CHAPTER 4: SHE LOOKED EXACTLY LIKE P!NK

The following Tuesday I was back to work. I’d spent the last week really digging into the music. The more I dug, the more I respected the hell out of P!NK. I enjoyed her music, but previously been a fan of just a couple hits, “Get the Party Started” and “God is a DJ”. I did however, own the underrated Tim Armstrong produced “Try This” album. I was always into the records that didn’t sell as well. I was kind of hoping P!NK would go underground and true punk. I always felt she toed the line between artistry and giving the corporate suits what they wanted, but thought it would be interesting to see what she would do if she didn’t have anyone to please.

It wasn’t until I was being paid to study her music that I truly appreciated her artistry. The influences were all over the place. The bridge of “Funhouse” was pure Robert Plant. Lyrically, some of the songs reminded me of Sondheim. There was such a pop gloss sheen that could trick the indie snobs into dismissing it as fluff, and maybe up to this point I was one of them.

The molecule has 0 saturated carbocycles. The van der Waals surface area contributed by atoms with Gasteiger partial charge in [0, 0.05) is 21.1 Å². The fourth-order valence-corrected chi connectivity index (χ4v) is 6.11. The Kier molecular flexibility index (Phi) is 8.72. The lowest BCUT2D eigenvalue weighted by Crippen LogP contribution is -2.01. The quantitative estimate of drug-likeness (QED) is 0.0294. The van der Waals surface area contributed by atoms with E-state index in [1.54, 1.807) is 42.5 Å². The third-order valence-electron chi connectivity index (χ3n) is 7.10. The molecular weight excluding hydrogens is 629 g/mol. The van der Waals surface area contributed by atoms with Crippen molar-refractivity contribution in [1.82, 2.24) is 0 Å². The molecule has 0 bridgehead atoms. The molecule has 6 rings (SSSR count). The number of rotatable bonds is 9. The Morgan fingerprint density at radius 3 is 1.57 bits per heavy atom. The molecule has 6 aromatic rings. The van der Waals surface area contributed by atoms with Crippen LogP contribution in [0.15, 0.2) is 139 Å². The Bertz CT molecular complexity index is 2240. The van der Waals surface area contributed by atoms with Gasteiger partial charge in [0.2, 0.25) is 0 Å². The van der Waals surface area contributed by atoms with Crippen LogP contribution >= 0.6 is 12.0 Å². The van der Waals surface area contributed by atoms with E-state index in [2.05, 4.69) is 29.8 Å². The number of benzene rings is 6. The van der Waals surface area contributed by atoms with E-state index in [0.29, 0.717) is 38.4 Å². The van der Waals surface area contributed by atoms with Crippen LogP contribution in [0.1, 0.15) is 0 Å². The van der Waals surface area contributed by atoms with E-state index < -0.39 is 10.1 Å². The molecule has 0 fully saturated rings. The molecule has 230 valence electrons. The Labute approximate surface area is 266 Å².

Almost every single drummer that studied her music for the audition made expressed the same sentiment. That upon further study, the music was fucking amazing. In walked Vinnie, a guy that was likable from minute one. He just had a great vibe about him. Needless to say he (almost near perfectly) nailed it and he got the gig. Rik now had a four piece. Him, Vinnie, John on guitar and me on sub vocals.